The Nana Brown Home for the Aged

Welcome Seniors to the Nana Brown Memorial Home for the Aged.  Our staff has been hand picked by a professional lackey granddaughter. Here you will find geriatric loving, English speaking nurses with functioning brain cells who truly enjoy caring for you and your repetitive requests.
In our happy, spacious building you will find a swimming pool for water aerobics (ornate flowery swim caps provided and encouraged), shuffle board, Canasta tables, rental dogs for you to cuddle, rental grandchildren to give hard candy to, and a beauty salon for those all important Thursday wash and sets.  Daily bathing is provided and dentures are clearly labeled at night to prevent those awkward exchange mishaps. Pedicures available to male residents who sign a contract stating they will never get one in a public venue again.  Font on all reading material is set at 32 and continuous loops of the Price Is Right and Murder, She Wrote are shown in our ampitheatre. 

Our 9pm snack of ice cream with Ambien sprinkles is mandatory and your Craftmatic Adjustable Bed will be cranked up or down upon your arrival.  Daily lectures include:  Prevent the Beetus by Wilfred Brimley and You Too Can Live Like a Princess After 90 by the world famous Nana Brown. 

To qualify for admission, the approval board must meet your family and you must be willing to excommunicate them if we find them unsavory.  No bitter old ladies or dirty old men need apply.

Kim's Respite Center for Freaked Out Moms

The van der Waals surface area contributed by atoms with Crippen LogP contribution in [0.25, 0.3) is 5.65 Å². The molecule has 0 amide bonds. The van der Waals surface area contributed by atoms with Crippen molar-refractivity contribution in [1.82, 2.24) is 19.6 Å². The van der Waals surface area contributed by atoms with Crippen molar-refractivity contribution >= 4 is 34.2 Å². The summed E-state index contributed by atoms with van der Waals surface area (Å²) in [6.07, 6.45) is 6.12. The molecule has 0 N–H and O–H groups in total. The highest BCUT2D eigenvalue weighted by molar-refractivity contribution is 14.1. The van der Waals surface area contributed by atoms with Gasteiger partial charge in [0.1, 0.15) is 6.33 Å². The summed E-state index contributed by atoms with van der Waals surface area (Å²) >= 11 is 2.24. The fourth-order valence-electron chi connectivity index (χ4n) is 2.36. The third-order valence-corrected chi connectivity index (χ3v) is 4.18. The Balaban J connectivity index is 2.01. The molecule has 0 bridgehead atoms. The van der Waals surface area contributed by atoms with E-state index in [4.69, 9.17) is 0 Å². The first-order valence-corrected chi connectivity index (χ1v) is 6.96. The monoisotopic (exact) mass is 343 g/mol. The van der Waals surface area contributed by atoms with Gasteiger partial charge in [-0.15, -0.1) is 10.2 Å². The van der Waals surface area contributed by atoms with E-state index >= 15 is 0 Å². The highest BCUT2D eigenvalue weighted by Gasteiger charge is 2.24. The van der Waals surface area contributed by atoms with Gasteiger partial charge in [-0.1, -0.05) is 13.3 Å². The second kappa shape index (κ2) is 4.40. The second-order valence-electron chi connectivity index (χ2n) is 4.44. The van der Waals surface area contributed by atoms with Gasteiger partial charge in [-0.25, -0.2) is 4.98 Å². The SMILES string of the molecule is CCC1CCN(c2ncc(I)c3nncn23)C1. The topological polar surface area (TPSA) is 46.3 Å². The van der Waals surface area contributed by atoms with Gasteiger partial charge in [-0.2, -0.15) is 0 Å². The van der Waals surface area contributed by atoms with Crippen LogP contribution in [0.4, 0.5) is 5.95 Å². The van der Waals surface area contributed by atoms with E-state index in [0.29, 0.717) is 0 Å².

Thought you could do it all?  Realize you can't?  Need a stroller free trip to Target?  Looking for more than a desperate three minute grope session with The Man before that kid needs something again?

The Mommy Respite Center is at the ready to help you get your groove back.  Toss that screaming child into the arms of loving, hearing impaired women who were gypped out of grandchildren of their own.  Shop Target in peace while our pseudo grandmas rock and spoil your baby in a serene setting free of Baby Einstein videos and overstimulation.  Our staff of retired NICU nurses are screened and experienced in the latest soothing techniques and will not judge you for being unable to breastfeed.  Two, six and twelve hour stays available with priority appointments for women who sucked it up and didn't schedule "me time" in the first year of life.  You'll come back for that baby rested, rejuvenated and beaming in post coital bliss.  Try us today! 

Yup.  Those things right there.  The above are all things near and dear to my heart and how I wish I could make them happen.  That would be my dream job - professional philanthropist.  And I wouldn't fire myself for writing about it, either. 

I feel better just thinking about it.